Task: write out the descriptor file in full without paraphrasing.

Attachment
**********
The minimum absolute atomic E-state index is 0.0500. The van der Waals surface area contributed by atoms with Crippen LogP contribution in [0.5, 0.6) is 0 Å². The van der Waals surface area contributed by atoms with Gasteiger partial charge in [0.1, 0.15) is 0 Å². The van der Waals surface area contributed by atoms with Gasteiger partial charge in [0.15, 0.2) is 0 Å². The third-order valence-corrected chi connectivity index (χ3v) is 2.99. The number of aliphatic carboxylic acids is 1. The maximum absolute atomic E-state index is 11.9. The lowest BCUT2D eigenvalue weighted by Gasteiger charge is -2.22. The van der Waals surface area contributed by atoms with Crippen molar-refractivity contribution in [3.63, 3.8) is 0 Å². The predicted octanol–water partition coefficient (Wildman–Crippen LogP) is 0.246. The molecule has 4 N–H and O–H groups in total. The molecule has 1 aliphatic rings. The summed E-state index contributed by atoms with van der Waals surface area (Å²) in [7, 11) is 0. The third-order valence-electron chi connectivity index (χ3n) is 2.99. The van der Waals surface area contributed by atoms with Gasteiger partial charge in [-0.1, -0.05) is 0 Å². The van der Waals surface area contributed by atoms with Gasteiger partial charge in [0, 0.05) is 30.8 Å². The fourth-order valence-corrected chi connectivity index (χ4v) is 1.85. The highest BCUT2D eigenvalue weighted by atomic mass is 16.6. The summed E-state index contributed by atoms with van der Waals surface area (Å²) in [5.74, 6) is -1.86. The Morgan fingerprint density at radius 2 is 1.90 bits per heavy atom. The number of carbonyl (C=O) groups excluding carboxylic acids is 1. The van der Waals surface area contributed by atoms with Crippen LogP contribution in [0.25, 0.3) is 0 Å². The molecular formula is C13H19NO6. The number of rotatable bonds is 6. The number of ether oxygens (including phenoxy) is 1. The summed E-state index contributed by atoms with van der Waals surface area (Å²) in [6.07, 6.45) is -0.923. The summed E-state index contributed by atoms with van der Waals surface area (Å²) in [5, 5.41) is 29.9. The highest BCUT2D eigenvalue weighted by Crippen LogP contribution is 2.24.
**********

The minimum absolute atomic E-state index is 0.0500. The van der Waals surface area contributed by atoms with Crippen LogP contribution in [0.5, 0.6) is 0 Å². The van der Waals surface area contributed by atoms with Gasteiger partial charge in [0.1, 0.15) is 0 Å². The van der Waals surface area contributed by atoms with Gasteiger partial charge in [0.15, 0.2) is 0 Å². The third-order valence-corrected chi connectivity index (χ3v) is 2.99. The number of aliphatic carboxylic acids is 1. The maximum absolute atomic E-state index is 11.9. The lowest BCUT2D eigenvalue weighted by Gasteiger charge is -2.22. The van der Waals surface area contributed by atoms with Crippen molar-refractivity contribution in [3.63, 3.8) is 0 Å². The predicted octanol–water partition coefficient (Wildman–Crippen LogP) is 0.246. The molecule has 4 N–H and O–H groups in total. The molecule has 1 aliphatic rings. The summed E-state index contributed by atoms with van der Waals surface area (Å²) in [7, 11) is 0. The third-order valence-electron chi connectivity index (χ3n) is 2.99. The van der Waals surface area contributed by atoms with Gasteiger partial charge in [-0.1, -0.05) is 0 Å². The van der Waals surface area contributed by atoms with Gasteiger partial charge in [0, 0.05) is 30.8 Å². The fourth-order valence-corrected chi connectivity index (χ4v) is 1.85. The highest BCUT2D eigenvalue weighted by atomic mass is 16.6. The summed E-state index contributed by atoms with van der Waals surface area (Å²) in [5.74, 6) is -1.86. The Morgan fingerprint density at radius 2 is 1.90 bits per heavy atom. The number of carbonyl (C=O) groups excluding carboxylic acids is 1. The van der Waals surface area contributed by atoms with Crippen LogP contribution in [0.25, 0.3) is 0 Å². The molecular formula is C13H19NO6. The number of rotatable bonds is 6. The number of ether oxygens (including phenoxy) is 1. The summed E-state index contributed by atoms with van der Waals surface area (Å²) in [6.07, 6.45) is -0.923. The summed E-state index contributed by atoms with van der Waals surface area (Å²) in [5, 5.41) is 29.9. The highest BCUT2D eigenvalue weighted by Crippen LogP contribution is 2.24.